WICHITA — The city will cut its planned $2.5 million increase for street maintenance because new financial projections show cash flows are down even more than expected.
That means the overall quality of the city's streets will decline over the next year. It's unclear whether a planned $10 million boost to street repairs in next year's budget will survive as the city eyes continued lagging revenues, particularly in sales and gas taxes.
Overall, the city now faces a roughly $900,000 shortfall. It hopes to make up for that with cuts to street maintenance and other programs. It may save some money because fuel prices remain lower than the city had expected. But a major snow storm or flooding this year could make the deficit worse, forcing the city to tap reserve funds.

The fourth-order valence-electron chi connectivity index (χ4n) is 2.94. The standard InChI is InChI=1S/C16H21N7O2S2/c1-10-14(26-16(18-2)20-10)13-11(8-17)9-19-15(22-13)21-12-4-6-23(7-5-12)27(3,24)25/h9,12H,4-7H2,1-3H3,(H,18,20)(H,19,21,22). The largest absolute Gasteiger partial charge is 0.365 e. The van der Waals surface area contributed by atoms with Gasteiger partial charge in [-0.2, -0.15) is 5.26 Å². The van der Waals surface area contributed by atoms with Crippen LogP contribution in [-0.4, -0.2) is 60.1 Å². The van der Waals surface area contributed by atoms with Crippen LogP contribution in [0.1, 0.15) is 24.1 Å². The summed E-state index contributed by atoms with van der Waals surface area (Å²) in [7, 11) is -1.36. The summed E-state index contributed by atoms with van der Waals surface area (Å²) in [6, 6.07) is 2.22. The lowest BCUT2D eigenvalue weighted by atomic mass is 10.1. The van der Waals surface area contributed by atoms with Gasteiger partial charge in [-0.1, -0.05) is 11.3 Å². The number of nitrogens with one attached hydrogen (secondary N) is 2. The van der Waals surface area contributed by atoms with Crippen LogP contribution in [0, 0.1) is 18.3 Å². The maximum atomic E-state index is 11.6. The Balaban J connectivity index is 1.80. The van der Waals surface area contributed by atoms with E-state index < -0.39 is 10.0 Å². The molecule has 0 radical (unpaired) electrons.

Vice Mayor Jim Skelton, who has long advocated for more street repair funding, grimaced at the cut and asked whether the city could slow the pace of buying new cars in the city's fleet.
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City Manager Robert Layton said that if the city delays maintenance or replacements, it could end up costing more because delayed maintenance drives up the cost of repairs and delayed new vehicle purchases can lead to lower value on the cars the city trades in.
Layton said if city cash flows show any unexpected improvement or if other savings can be found, he would look into putting it back into the street repair fund.